In all, the book is 90% uninteresting fluff, 10% comic relief. The memoir is predicated on the idea that Toby is funny when unfortunately—for the most part—he’s not. You get a keen sense that he’s fumbling through life, making one irrecoverable mistake after another. That’s fine—I just ordered some fireball on tap and have suffered acute regret ever since. But watching a guy not play his cards right career-wise isn’t automatically hilarious. Just as Roger Ebert says, throwing a fat guy in a movie doesn’t make the movie funny…the fat guy needs to do something funny goddamn it! I’m gonna need more than just a few sporadic chuckles in a memoir so dependent on hilarity.

In Toby’s defense, he expressed a few thoughtful insights. For instance, he gave a brief but scathing review on “political correctness” within the American liberal education system based on his experiences at Harvard. He complained that cultural relativism was pushed to the extreme, forsaking the possibility of moral truths by making any/every point of view viable and laudable. He opined that students merely resisted offending anyone when they maintained that no one was “right”. In turn, this led to diluted discourse. Additionally, he quoted Tocqueville, a French philosopher who argued against the United States’ conception of democracy. He agreed with Tocqueville that as a whole, Americans are subject to the “tyranny of the majority”—not truly liberated because the mainstream rules (Young, 20). He went on to condemn our version of meritocracy; we think that we are successful because we earned it and we deserve it. We falsely convince ourselves that all of us start on an even playing field, ignoring the fact that we have essential resources that others lack. We revere a strong work ethic above all, snubbing those below us because “they’re just not working hard enough”. Toby notes that social mobility in Britain is more fluid and Brits who benefit from the aristocratic system are more likely to recognize their class-advantages and donate to the less-fortunate than Americans who assert that the poor remain poor by sheer lack of willpower. He states, “America is a faux meritocracy in which abhorrent levels of inequality are justified by an appeal to a principle of social justice that, however sacred, has yet to be implemented. To use a baseball analogy, America’s most successful citizens were born on third and think they’ve hit a triple” (Young, 241). As you can see, British-American comparisons run abound. In this case, I absolutely agree.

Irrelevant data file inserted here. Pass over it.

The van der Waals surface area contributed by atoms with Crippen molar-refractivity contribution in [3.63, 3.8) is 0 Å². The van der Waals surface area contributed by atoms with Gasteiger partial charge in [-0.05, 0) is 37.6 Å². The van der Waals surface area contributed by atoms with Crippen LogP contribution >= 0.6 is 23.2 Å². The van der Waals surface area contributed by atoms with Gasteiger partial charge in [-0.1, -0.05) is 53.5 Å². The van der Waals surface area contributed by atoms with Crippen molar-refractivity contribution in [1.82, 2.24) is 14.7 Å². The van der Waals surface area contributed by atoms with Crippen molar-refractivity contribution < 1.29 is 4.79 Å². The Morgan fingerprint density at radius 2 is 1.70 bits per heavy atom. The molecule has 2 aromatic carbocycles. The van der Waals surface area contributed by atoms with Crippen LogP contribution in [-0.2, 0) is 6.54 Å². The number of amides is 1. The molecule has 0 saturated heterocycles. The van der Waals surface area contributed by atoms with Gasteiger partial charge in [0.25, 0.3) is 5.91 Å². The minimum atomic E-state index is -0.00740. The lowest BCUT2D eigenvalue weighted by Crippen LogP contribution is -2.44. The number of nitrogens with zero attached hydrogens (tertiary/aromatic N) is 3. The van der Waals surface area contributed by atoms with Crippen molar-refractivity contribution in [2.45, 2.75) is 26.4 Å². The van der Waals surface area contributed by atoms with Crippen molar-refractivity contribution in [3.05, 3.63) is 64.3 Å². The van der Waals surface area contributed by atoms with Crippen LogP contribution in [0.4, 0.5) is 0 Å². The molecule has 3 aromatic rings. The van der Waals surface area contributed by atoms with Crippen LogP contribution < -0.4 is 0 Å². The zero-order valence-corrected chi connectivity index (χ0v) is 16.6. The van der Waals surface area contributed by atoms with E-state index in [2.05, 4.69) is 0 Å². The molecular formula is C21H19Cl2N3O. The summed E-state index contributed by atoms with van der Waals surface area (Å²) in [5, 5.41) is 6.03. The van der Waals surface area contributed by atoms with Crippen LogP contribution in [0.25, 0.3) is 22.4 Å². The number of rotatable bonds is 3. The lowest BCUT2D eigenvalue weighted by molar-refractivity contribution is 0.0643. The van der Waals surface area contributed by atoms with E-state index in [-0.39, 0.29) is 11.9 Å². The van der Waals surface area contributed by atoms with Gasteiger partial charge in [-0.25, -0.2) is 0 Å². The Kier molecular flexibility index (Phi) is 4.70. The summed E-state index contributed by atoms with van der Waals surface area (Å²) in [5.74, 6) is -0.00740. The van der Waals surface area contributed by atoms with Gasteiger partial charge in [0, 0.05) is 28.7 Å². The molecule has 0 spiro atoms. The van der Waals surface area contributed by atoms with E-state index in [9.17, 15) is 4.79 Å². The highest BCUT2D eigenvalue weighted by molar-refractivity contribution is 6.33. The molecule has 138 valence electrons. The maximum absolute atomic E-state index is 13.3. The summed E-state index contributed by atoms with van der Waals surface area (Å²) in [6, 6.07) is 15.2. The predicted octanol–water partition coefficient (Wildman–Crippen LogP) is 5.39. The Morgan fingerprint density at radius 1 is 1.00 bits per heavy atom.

Lastly, he criticized the notion of the Holy Zeitgeist. During his time at the magazine, he was surrounded by people who blindly worshipped fashion fads—people who believed that “the next big thing” was dictated by a divine, invisible hand.  New York, as a hub of cultural renaissance, was a kind of Mecca that Toby could not willfully get behind.

While these three redeeming factors-- an argument against cultural relativism, a reconsideration of how democracy intertwines with liberty, and a denunciation of a deified fashion industry—are certainly thought provoking, they comprise only a very small portion of the memoir. I would much rather hear more about those ideas and less about how Anna Wintour wears sunglasses indoors. Overall, Toby is an honest guy, eager to throw everyone he worked with under the bus (including himself), but it doesn’t quite move past the realm of superficiality. As a result, I give it 2 out of 5 camel humps. There are some tiny pellets of potential there that don’t come to fruition, so don’t waste your time.

*Young, Toby. How to Lose Friends and Alienate People. Boston: First Da Capo Press, 2002. Print.